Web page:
First, has the state complied with all of the procedures that are required under the law? Second, is the IEP developed through the Act's procedures reasonably calculated to enable the child to receive educational benefit?

Board of Education v. Rowley, 458 U.S. at 206-07, 102 S.Ct. at 3050-51
As the U.S. Supreme Court explained in 1988:

The Act confers upon disabled students an "enforceable substantive right to public education in participating States . . . and conditions federal financial assistance upon a State's compliance with the substantive and procedural goals of the Act." Honig v. Doe, 108 S.Ct. 592, 597 (1988)."

From the earliest court cases to the most recent, the most concise explanation of the right to education is that a child with disabilities must have access to an education that is "meaningful." Cf., Education is "one of the most cherished and ardently protected of all rights. Indeed, 'education is perhaps the most important function of state and local governments.'" Jackson v. Franklin County School Bd., 806 F.2d 623, 627 (5th Cir.1986) (quoting Brown v. Board of Ed., 347 U.S. 483, 493, 74 S.Ct. 686, 691, 98 L.Ed. 873 (1954) with Cedar Rapids Community School District v. Garret F., (526 U.S. 66,119 S.Ct. 992, 1000 [1999]), where the Court declared that "t]his case is about whether meaningful access to the public schools will be assured. . . . " In short, the right to an education must be more than trivial but is not always required to meet the standard of maximum benefit to the child.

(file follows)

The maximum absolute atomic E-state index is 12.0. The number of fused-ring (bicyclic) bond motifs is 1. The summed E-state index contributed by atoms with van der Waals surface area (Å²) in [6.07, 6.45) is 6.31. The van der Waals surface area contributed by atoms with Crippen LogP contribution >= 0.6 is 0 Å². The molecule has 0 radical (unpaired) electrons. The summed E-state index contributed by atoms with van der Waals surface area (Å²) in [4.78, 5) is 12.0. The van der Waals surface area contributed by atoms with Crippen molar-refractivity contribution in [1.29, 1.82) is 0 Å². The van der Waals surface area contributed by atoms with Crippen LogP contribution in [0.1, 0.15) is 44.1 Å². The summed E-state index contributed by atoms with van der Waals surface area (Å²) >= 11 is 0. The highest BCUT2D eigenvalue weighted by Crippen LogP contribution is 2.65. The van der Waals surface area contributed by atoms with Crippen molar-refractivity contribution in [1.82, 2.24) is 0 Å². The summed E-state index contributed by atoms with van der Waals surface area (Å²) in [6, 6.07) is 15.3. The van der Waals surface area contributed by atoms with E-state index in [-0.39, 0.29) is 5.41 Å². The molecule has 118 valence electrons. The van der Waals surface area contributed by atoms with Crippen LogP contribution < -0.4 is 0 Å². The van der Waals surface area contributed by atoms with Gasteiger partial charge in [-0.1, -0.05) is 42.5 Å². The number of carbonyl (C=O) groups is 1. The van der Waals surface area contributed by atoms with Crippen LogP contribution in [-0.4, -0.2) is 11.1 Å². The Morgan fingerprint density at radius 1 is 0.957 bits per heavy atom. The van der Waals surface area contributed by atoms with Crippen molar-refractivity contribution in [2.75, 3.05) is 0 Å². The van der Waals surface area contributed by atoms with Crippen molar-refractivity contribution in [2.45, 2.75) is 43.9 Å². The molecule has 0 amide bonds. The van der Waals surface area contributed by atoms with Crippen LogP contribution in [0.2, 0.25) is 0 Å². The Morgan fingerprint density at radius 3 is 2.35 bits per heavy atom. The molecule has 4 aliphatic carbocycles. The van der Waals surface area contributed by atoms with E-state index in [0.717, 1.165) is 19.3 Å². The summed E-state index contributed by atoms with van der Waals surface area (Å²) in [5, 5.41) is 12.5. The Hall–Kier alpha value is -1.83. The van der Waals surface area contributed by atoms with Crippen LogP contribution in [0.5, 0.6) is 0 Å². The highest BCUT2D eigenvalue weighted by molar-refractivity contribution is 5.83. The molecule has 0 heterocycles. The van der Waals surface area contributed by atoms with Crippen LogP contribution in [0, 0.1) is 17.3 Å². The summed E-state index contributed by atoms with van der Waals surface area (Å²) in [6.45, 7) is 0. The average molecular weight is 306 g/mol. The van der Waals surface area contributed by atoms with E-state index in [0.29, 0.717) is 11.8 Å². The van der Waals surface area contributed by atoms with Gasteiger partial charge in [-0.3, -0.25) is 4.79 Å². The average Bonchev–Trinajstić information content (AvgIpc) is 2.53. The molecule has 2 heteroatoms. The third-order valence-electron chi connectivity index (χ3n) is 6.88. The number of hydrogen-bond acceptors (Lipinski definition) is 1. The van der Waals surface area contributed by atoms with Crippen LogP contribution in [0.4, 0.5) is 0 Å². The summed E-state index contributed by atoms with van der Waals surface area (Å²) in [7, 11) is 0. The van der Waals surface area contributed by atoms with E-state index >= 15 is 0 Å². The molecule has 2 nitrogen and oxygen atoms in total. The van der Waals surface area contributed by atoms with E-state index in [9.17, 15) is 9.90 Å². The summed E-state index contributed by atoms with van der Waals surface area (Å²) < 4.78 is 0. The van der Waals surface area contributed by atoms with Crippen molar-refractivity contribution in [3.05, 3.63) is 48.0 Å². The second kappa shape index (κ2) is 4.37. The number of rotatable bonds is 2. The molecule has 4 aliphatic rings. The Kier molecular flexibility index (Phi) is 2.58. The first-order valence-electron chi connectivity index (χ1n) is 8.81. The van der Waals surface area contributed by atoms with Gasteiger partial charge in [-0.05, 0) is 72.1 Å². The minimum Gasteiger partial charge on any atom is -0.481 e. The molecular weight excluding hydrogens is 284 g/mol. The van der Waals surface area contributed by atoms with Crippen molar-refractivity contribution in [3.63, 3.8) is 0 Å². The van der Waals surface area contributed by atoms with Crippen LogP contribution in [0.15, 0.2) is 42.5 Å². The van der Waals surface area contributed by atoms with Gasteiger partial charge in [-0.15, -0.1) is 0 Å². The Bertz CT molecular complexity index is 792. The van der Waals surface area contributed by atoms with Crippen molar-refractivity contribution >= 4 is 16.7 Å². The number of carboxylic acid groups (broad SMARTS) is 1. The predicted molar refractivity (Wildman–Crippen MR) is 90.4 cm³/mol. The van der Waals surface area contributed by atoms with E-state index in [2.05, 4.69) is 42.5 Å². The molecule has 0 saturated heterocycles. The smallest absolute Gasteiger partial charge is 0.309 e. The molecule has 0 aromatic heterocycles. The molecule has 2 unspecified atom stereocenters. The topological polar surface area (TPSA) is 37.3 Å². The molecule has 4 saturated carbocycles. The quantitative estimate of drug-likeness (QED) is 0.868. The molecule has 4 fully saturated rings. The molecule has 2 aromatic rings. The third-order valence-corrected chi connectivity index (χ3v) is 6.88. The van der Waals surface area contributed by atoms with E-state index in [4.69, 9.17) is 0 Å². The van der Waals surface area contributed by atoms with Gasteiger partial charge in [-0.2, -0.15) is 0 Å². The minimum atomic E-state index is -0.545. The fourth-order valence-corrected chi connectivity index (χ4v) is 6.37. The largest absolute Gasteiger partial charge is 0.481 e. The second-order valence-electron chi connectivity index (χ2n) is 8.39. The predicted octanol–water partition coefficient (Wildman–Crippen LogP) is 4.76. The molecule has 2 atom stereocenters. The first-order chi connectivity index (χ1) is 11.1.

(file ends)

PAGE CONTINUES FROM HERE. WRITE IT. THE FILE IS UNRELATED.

How then can a parent access or insist that his or her child will receive a free appropriate public education?

Procedural Safeguards as the Key.

The IDEA contains a section of procedures that schools must follow when working with parents of children with disabilities. This section of procedures is often called "procedural safeguards." School districts have the responsibility to tell parents about these procedural safeguards.